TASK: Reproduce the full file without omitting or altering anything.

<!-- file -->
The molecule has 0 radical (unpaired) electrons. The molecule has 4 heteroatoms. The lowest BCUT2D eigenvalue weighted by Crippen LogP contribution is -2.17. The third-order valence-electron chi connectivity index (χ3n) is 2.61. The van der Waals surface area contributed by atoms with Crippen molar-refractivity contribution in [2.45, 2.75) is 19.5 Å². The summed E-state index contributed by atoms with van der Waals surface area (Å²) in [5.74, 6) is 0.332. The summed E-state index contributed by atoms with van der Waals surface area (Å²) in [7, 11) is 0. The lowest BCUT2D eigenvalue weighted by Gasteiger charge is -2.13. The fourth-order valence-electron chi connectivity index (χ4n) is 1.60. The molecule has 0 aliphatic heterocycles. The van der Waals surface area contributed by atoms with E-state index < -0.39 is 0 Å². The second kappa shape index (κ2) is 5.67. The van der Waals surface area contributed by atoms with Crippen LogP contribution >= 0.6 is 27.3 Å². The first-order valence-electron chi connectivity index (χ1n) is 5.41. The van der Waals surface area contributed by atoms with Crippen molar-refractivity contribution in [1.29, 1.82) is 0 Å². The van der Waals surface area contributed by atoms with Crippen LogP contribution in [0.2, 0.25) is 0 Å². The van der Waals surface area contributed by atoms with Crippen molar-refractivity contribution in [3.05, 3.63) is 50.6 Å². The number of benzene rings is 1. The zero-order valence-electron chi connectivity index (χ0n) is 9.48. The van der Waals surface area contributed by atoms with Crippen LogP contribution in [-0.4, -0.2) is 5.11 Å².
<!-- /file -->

The molecule has 0 radical (unpaired) electrons. The molecule has 4 heteroatoms. The lowest BCUT2D eigenvalue weighted by Crippen LogP contribution is -2.17. The third-order valence-electron chi connectivity index (χ3n) is 2.61. The van der Waals surface area contributed by atoms with Crippen molar-refractivity contribution in [2.45, 2.75) is 19.5 Å². The summed E-state index contributed by atoms with van der Waals surface area (Å²) in [5.74, 6) is 0.332. The summed E-state index contributed by atoms with van der Waals surface area (Å²) in [7, 11) is 0. The lowest BCUT2D eigenvalue weighted by Gasteiger charge is -2.13. The fourth-order valence-electron chi connectivity index (χ4n) is 1.60. The molecule has 0 aliphatic heterocycles. The van der Waals surface area contributed by atoms with E-state index < -0.39 is 0 Å². The second kappa shape index (κ2) is 5.67. The van der Waals surface area contributed by atoms with Crippen LogP contribution >= 0.6 is 27.3 Å². The first-order valence-electron chi connectivity index (χ1n) is 5.41. The van der Waals surface area contributed by atoms with Crippen molar-refractivity contribution in [1.29, 1.82) is 0 Å². The van der Waals surface area contributed by atoms with Crippen LogP contribution in [0.2, 0.25) is 0 Å². The van der Waals surface area contributed by atoms with Crippen molar-refractivity contribution in [3.05, 3.63) is 50.6 Å². The number of benzene rings is 1. The zero-order valence-electron chi connectivity index (χ0n) is 9.48. The van der Waals surface area contributed by atoms with Crippen LogP contribution in [-0.4, -0.2) is 5.11 Å².